New principal and teacher evaluation systems are being implemented. Their intention is to guarantee that the best educators are in the profession and are continually improving. They do this by clarifying high standards of performance and the steps necessary to get there. Products developed by professional consultants and researchers in the areas of leadership and teaching had their products vetted and then approved for use. The evaluation tools are in checklist or rubric format, on paper and/or in digital format. Whichever the design, the intention is the same, to improve teaching, learning, and leading.
But in practice, their application has become to rate an educator’s performance. Accountability. Districts are required to keep track of the ratings and report them. The requirement to use these instruments in this way has turned potentially valuable tools that could help faculties and leadership colleagues grow together toward an understood goal, using common language and rubrics into a stratifying rating system.
One simply has to read the newspaper or an educator’s blog post to know that there are three schools of thought on this evaluation process. There are those who think our system is failing, needs to be changed, and the evaluation system is one answer. Others believe the use of the tools is an improvement process and feel uncomfortable reducing performance to a number. There is, of course, the third group...those who think things were fine as they were.
No matter how skillfully the leader handles the implementation of the evaluation process, at the end of the day, there is a number to be assigned to leading or teaching behaviors. Leaders are working hard to prevent this process from damaging morale and ignoring the human element so essential in our schools. Reflecting on what one is doing is an important practice for any professional. Even accumulating evidence of that practice is worth the effort because it can provide the opportunity to discuss what one does from multiple perspectives when speaking with one’s peers and supervisors.
A fracture has occurred. It is ill conceived to believe that the same instrument can improve practice and publically rate the adults in our buildings. A number is assigned to the human factor of teaching, leading, and learning. Teaching and leading are behaviors and require human interaction. The rush to implement has diminished the potential value of the process. It takes time to reflect on practice and have discussions about changing behaviors. In some cases, teachers may need more information about a subject or topic. In others, it may be far more difficult...a change in practice or behavior or values. The same exists for leaders. It may be that one must learn more about a specific practice, but even more difficult, there may be a need for a change in our interactions. Getting rated on how much one knows about developing a master schedule is a different experience than being rated on how well one facilitates relationships within a community.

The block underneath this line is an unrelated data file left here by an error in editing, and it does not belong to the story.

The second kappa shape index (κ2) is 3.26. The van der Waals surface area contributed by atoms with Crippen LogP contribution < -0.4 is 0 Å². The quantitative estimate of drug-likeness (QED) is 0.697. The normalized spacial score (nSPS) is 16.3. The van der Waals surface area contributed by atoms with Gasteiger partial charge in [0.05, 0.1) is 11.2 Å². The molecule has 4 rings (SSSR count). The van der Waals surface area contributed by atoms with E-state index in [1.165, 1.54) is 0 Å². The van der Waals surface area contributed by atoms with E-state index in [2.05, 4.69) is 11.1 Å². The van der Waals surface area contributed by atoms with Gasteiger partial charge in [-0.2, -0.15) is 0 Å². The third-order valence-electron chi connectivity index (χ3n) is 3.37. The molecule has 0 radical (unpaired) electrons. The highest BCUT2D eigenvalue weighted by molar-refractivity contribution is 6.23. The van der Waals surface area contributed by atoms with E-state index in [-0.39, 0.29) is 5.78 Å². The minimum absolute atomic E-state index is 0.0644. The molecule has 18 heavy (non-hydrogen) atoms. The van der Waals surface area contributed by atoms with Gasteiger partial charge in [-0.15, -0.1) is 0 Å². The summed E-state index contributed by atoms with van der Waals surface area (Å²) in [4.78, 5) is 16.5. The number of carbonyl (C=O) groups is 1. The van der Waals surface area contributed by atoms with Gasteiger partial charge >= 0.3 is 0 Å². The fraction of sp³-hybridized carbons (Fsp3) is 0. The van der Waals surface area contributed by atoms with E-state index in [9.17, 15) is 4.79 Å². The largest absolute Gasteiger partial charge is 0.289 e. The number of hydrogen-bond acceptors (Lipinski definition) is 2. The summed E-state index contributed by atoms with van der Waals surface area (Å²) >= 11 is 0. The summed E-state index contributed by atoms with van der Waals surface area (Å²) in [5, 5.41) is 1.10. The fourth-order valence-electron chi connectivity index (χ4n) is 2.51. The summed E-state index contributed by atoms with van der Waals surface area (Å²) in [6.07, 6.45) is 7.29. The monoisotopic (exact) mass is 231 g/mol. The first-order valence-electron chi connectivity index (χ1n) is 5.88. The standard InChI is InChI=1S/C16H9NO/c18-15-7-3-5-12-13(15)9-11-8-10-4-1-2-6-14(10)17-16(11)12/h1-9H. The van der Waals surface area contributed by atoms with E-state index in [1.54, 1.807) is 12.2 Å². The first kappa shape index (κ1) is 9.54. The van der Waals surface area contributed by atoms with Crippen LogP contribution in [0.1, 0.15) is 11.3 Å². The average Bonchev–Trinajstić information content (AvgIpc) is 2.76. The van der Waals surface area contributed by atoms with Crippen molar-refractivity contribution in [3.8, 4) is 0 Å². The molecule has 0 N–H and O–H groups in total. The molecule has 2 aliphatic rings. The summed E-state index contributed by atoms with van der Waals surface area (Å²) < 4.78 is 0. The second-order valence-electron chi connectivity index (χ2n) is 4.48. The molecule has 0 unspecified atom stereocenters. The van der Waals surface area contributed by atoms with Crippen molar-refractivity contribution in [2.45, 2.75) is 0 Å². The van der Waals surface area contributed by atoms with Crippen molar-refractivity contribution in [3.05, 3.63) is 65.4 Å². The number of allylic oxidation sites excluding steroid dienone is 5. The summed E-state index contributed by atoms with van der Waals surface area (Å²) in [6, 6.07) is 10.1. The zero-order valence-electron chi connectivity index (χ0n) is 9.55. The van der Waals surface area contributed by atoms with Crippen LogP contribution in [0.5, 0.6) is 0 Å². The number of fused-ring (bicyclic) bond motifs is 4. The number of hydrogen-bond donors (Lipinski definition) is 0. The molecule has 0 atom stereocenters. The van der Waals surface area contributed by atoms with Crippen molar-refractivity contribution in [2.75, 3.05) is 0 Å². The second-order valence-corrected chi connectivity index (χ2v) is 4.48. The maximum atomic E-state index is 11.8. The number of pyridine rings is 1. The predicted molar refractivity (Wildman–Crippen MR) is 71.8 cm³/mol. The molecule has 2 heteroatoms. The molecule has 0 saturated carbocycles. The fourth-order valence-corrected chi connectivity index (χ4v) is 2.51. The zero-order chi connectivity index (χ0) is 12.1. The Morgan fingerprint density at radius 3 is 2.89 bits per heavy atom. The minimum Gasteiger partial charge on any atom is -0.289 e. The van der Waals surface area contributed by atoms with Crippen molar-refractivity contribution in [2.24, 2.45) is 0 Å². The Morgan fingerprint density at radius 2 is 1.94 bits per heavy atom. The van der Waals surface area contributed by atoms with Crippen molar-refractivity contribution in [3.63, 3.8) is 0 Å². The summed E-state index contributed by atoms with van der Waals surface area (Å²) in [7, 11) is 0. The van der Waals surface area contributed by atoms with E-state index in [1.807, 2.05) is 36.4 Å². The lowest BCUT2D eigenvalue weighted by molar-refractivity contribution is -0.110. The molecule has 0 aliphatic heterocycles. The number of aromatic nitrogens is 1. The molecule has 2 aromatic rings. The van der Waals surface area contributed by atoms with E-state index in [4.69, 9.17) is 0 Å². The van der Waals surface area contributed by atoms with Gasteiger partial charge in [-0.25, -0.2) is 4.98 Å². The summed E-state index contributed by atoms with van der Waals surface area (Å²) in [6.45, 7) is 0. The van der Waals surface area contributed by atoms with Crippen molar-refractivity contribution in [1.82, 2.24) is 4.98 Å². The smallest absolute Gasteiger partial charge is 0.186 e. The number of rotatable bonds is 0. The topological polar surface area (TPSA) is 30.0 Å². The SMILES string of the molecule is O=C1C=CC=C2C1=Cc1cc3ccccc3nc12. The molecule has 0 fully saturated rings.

Here, we think poet David Whyte has insight into our challenge. What follows is from a 2003 recording entitled Life At The Frontier: Leadership Through Courageous Conversations.
Organizations are asking for qualities of adaptability, vitality, creativity, passion; all of these incredible qualities that human beings have actually wanted for themselves since the beginning of time. We are in this astonishing conundrum now where people outside of ourselves are actually asking for those qualities. And the astonishing thing is you can’t legislate or coerce any of those powers. You cannot...invite anyone into your office and say, “Sarah, I need an increase in your creativity quotient this week of 8.9%, rising to a plateau of 9.2 in the coming quarter. And can we have adaptability up into the high 7’s, vitality at least above 6. And passion? There is far too much of it. It’s very hard to get work done around here Sarah with you bringing this passion thing in. Can we have it down in the low 4’s?”
Are we allowing for the creation and protection of environments that encourage people to develop their creativity, adaptability, and passion? This moment, right now, seems unbearably stressful and confusing. But, it offers the opportunity to discover courage. Perhaps, what is making this present struggle so difficult is it is not a right vs. wrong struggle, but a right vs. right one. Rushworth Kidder discusses this:
Neither civic policy nor personal endeavor typically presents us with choices where all the angels are on one side. What makes these topics so complex--what turns them into issues requiring moral courage--is the fact that they present us with not one but two powerful moral arguments (p.251).
So here we are. Some will yield to respectful compliance. Others will be focused on the public battle against what is perceived to be wrong. All can take hold of the moment and engage the courageous conversations. Having conversations framed by right vs. right rather than right vs. wrong, and acknowledging that while measuring creativity, adaptability, and passion, knowing "...you can’t legislate or coerce any of those powers” the leadership moment will be seized. Compliance is better coupled with truthful and courageous conversations that lead to understanding. Yes, these are difficult times, with challenges galore. No challenge is greater than the one to stay true to integrity in the face of adversity.
Kidder, Rushworth M. (2006). Moral Courage. New York: Harper Collins Publishers
The opinions expressed in Leadership 360 are strictly those of the author(s) and do not reflect the opinions or endorsement of Editorial Projects in Education, or any of its publications.